The lure of native dishes and curiosities like cuy (roasted guinea pig!) is strong, but the ability to fend for ourselves is pure novelty. Every meal, after years of life in the service industry, is a treat, no matter how humble. Our dining experiences outside our apartment have all been lovely, but for two service industry veterans, being able to sit down across from each other after cooking in accordance with our fancy – nothing can compare. Going out to eat is a well-traveled road, no matter the country. Meal planning and grocery shopping are not activities restaurant workers are often known for. Any meal not devoured over a garbage can in a famished panic is a five-star affair. For us, relaxing and cooking for your partner is the true exotic experience.
We climbed westward, the steady incline proving taxing in the combination of afternoon sun and elevation. The change in scenery was immediate. A cow lay indolently in a yard to our right, just steps from the busy traffic circle at the edge of the block. Skewers of meat courted the dollars of hungry customers, roasting on spits set into the doorways of houses along the road. A half mile from our apartment on bustling Avenida General Escandón, people were hunched over the gardens of colonial haciendas.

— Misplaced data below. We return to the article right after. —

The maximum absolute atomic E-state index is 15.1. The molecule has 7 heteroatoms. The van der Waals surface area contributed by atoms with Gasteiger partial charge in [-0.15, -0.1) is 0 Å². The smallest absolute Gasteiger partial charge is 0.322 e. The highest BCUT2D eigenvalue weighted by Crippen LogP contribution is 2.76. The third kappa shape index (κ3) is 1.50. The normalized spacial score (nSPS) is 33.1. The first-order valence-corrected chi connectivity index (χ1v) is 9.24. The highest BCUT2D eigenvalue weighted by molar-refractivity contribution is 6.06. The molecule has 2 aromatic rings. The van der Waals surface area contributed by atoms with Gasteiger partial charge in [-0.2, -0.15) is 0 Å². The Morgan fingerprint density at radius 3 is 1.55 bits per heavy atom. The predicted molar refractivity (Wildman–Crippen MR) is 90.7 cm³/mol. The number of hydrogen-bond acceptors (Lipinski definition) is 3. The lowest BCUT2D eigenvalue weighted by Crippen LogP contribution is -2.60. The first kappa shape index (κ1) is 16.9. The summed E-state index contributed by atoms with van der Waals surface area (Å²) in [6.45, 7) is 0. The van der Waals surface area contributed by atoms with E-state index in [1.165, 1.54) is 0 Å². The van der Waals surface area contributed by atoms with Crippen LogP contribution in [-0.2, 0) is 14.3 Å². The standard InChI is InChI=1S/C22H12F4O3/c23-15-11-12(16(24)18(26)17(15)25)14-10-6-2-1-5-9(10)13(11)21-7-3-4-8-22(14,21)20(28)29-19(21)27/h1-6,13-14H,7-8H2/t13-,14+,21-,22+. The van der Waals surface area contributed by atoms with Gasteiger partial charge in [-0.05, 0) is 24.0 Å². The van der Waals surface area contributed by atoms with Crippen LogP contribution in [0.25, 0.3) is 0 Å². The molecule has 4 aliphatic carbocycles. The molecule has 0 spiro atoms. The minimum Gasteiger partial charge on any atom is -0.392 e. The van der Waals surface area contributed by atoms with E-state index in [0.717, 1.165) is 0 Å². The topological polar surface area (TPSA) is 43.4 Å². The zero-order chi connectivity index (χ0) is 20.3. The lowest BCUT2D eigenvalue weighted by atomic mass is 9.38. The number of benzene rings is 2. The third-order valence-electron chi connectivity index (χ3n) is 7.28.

Interspersed with the plots of corn and cabbage were a myriad of restaurants with whitewashed walls and heavy wooden doors. I tended bar at a Cuban restaurant in New York, and lechon, suckling pig spit-roasted until its skin is red and crisp, was a guest favorite. A large banner with the familiar image hung outside of one establishment, and it took me a moment to piece together the fact that no pig, however suckling, would fit so completely on a dinner plate.
I smelled the charring wood before rounding the corner. A rooster held court atop a lit pile of sticks as smoke billowed behind. A collarless dog trotted along the road to our right. Set against the backdrop of the Andes Mountains, it was hard to remember we were inside a city, and I was reminded of how New York’s Central Park was not so distantly farmland.
With the afternoon waning, we headed back to the apartment. A gazebo containing a large wooden cross, a shrine of sorts, sat on the hillside overlooking the city. Across the street, two kids flirted, pressed against the chainlink fence of the Iglesia de Cristo del Consuelo. Furtively, they leaned in. Cuenca is conservative, a Catholic city. It doesn’t comfortably fit into Western stereotypes of sensual Latin culture. Their PDA was the first I had seen since arriving in the city, a testament to the intensity of youthful emotions.